When it comes to innovative puzzlers, Taito's Bust-A-Move is one of the greats. Supermagical may have borrowed heavily from the classic bubble-busting franchise but does it do enough to forge its own identity?
Supermagical stars a cute little witch named Nina who's on a mission to save the world after a magic spell goes horribly wrong. To do so, she must rid infested areas of the nasty (yet adorable) Minix. Along the way, she'll also meet a ton of goofy characters such as her sisters who each represent one of the seven deadly sins. The world is bursting with colour in the three distinct areas: the quaint Sunny Easter Land, the snowy Old World, and the unearthly Islands in the Sky. The inhabitants of these lands are a joy to meet and the various types of Minix make battling them all the more fun. To add a layer of merriment, everything is animated very well. For example, the Minix shake angrily whenever they're about to close in on you. On top of all this, the audio is fantastic with a surprisingly epic soundtrack, satisfying effects, and heart-meltingly cute voice embellishments that come from both Nina and the Minix. Overall, this is one wonderful portable puzzler!
As I've already touched upon, Supermagical's gameplay formula is heavily inspired by Bust-A-Move. For the unfamiliar, this means that you aim balls at the playfield while trying to match at least three of the same colour. Unlike Bust-A-Move, the playfield here is horizontal as opposed to vertical. Many wrinkles are added to the basic formula such as invincible and explosive Minix, magic spells, and a vast inventory full of useful items. As you pop Minix and perform chains, you'll receive power-ups and maybe even some cash. Thankfully, the controls work quite well whether you prefer sliding your finger on the Vita screen or using a controller while playing on PlayStation TV.
As you work through the campaign, you'll unlock tons of goodies. For starters, you can enter your home whenever you wish where you can choose two friends to tag along in the meeting room, pick a pet to join you and a hat to wear in Nina's room, and craft helpful spells in the magic cellar. All three of these configurations provide boosts and extra abilities that you can use in the stages. Speaking of which, there are different kinds of levels such as ones with time limits and ones that are puzzle-oriented. There's also a mini-game named Manuel's Pairs that acts like the memory card game in Super Mario Bros. 3. All of these features will help you on your journey and may even provide enough of a boost so you can get all three stars in every stage, too.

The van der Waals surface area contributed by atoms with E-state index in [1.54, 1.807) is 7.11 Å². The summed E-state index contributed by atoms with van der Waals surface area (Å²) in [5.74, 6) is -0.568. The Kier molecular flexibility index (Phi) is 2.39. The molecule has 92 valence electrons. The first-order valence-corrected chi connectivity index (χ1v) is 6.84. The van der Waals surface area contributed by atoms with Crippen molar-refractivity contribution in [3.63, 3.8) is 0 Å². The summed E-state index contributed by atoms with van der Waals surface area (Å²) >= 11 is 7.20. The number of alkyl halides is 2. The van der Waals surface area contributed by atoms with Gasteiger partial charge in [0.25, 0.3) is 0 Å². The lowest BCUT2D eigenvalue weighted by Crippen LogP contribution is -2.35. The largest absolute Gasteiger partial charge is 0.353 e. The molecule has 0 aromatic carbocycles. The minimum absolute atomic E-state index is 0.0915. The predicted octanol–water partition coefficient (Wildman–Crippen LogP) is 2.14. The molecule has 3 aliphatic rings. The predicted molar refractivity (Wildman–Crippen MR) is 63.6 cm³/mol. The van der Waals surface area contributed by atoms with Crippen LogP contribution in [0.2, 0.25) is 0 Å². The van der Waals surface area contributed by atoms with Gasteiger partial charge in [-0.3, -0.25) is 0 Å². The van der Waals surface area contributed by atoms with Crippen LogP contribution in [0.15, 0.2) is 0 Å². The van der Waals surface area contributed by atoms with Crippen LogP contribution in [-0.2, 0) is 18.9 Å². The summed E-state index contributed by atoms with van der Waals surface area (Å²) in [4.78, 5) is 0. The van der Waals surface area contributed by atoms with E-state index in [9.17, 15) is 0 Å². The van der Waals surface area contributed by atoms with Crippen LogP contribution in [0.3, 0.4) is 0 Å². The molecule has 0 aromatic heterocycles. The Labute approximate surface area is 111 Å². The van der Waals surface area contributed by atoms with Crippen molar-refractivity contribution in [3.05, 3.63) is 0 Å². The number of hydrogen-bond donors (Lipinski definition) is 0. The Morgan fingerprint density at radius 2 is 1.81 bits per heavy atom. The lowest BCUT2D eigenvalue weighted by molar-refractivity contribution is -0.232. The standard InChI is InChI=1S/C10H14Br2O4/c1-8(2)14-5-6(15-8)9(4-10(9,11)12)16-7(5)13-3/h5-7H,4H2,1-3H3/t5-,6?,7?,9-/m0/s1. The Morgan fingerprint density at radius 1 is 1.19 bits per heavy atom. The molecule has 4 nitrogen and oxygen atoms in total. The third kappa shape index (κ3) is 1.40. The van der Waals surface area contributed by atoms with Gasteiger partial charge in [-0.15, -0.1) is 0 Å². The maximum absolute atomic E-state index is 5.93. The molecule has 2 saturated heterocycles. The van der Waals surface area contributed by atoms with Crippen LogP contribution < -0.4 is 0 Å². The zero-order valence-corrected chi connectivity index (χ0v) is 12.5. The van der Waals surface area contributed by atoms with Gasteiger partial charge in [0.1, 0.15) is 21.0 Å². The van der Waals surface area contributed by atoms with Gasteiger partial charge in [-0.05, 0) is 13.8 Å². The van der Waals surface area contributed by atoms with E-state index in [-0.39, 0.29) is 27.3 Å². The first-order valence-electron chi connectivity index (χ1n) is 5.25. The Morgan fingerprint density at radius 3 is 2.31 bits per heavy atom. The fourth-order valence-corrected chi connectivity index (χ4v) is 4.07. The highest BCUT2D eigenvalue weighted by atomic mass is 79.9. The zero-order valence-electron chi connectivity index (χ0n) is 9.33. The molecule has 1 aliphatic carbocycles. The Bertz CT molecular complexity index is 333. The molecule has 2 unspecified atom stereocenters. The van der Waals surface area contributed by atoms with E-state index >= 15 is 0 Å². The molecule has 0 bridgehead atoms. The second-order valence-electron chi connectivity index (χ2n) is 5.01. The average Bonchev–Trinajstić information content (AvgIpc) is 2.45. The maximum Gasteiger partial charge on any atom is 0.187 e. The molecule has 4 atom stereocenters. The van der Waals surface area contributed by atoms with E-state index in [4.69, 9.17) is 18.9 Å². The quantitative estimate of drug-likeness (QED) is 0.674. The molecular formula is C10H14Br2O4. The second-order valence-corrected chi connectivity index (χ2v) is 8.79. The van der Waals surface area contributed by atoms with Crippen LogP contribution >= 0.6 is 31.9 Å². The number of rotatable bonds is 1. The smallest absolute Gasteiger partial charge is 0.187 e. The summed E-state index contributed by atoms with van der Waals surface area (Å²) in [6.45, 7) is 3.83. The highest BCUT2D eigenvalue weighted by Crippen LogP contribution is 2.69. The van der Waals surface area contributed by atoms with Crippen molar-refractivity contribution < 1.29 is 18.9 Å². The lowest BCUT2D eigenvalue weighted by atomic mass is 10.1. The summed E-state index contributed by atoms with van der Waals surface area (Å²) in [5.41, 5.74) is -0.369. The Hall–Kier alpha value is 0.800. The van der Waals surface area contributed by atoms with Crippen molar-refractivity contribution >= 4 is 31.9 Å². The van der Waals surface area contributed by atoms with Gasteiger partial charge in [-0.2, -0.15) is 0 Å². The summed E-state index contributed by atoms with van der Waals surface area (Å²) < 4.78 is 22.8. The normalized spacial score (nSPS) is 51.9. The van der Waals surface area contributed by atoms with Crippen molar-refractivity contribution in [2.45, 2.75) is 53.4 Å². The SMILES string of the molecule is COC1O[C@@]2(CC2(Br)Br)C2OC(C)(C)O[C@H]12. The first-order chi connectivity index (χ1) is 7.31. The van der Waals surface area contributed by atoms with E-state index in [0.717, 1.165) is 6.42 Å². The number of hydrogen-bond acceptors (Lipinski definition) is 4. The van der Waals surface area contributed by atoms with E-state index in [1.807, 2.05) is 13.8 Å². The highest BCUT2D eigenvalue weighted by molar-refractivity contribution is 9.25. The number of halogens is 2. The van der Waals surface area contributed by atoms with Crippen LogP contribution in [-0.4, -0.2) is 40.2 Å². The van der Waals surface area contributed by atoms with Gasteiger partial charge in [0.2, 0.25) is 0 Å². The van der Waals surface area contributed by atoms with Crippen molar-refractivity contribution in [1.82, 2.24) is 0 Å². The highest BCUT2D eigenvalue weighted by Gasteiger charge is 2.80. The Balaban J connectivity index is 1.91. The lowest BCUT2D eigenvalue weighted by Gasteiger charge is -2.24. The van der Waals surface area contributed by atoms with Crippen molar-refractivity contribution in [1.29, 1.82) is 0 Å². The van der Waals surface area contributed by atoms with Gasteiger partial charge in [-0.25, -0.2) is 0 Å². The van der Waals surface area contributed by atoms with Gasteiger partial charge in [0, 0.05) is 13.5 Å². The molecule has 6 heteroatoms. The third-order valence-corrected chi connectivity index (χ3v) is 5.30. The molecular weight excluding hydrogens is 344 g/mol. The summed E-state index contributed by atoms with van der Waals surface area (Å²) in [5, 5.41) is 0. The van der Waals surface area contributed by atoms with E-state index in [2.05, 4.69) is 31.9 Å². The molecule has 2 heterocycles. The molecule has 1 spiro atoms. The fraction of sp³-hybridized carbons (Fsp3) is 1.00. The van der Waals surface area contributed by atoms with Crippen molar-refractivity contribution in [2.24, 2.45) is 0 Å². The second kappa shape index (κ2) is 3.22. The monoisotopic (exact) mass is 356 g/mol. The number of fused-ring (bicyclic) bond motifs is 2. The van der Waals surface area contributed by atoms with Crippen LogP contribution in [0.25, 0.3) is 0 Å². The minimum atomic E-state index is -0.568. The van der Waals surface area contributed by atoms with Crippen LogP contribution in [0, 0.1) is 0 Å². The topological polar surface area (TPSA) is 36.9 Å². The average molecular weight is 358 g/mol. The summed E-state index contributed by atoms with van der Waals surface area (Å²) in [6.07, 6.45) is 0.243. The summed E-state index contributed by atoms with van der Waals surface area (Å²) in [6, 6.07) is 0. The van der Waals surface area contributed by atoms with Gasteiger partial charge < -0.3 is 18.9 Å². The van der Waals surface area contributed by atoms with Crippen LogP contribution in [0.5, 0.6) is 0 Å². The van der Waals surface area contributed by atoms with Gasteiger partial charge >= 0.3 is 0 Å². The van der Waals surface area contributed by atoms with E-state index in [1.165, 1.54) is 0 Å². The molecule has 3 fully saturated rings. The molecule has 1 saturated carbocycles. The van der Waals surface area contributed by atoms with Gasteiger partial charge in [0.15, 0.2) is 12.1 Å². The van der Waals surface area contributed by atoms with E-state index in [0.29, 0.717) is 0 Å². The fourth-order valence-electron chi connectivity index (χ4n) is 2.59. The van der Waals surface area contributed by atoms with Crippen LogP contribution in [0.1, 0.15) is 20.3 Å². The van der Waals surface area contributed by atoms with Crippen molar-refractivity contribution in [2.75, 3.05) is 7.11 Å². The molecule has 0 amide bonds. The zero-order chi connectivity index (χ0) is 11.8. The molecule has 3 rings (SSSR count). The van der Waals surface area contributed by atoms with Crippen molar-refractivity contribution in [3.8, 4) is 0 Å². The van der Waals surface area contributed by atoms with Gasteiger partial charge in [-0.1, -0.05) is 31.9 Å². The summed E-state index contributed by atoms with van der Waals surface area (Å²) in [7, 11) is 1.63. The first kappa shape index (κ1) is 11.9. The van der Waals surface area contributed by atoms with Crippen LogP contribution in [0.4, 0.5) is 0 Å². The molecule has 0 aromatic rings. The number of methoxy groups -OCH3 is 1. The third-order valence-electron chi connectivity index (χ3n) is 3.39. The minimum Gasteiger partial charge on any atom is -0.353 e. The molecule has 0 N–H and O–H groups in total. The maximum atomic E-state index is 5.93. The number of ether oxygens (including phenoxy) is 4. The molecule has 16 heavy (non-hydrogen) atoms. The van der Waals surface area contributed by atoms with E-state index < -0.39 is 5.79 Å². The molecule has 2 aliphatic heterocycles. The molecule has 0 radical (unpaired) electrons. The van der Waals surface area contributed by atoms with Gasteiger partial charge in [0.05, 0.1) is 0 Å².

My biggest problem with Supermagical is how easy it is. The gameplay is far from challenging on its own but when you factor in all of the upgrades and items; it can get rather tedious. Even if you fail a stage (which won't happen often), you can simply start it again with no repercussions. I wish there were more modes to challenge in addition to the campaign but there unfortunately isn't any. Also, there's very little replay value besides acquiring a wealth of upgrades and getting more stars on the stages. The inclusion of online features such as leaderboards would have been an adequate remedy for this. However, this is another absent implementation that's a big missed opportunity. On the plus side, the campaign is impressively lengthy as it'll likely take you more than a few hours to beat.
Even with its downsides, Supermagical is a blast to play with its cheerful game world and addictive collectibles. However, if you want something more challenging then you're better off sticking with the good old Bust-A-Move series.
- + Solid horizontal Bust-A-Move puzzle gameplay with loads of bells and whistles
- + Lively world, animation, and audio
- + Plenty of unlockable goodies
- - Gameplay is far too easy to provide a worthy challenge for puzzle aficionados
- - Only one mode that lacks replay value
- - No online features such as rankings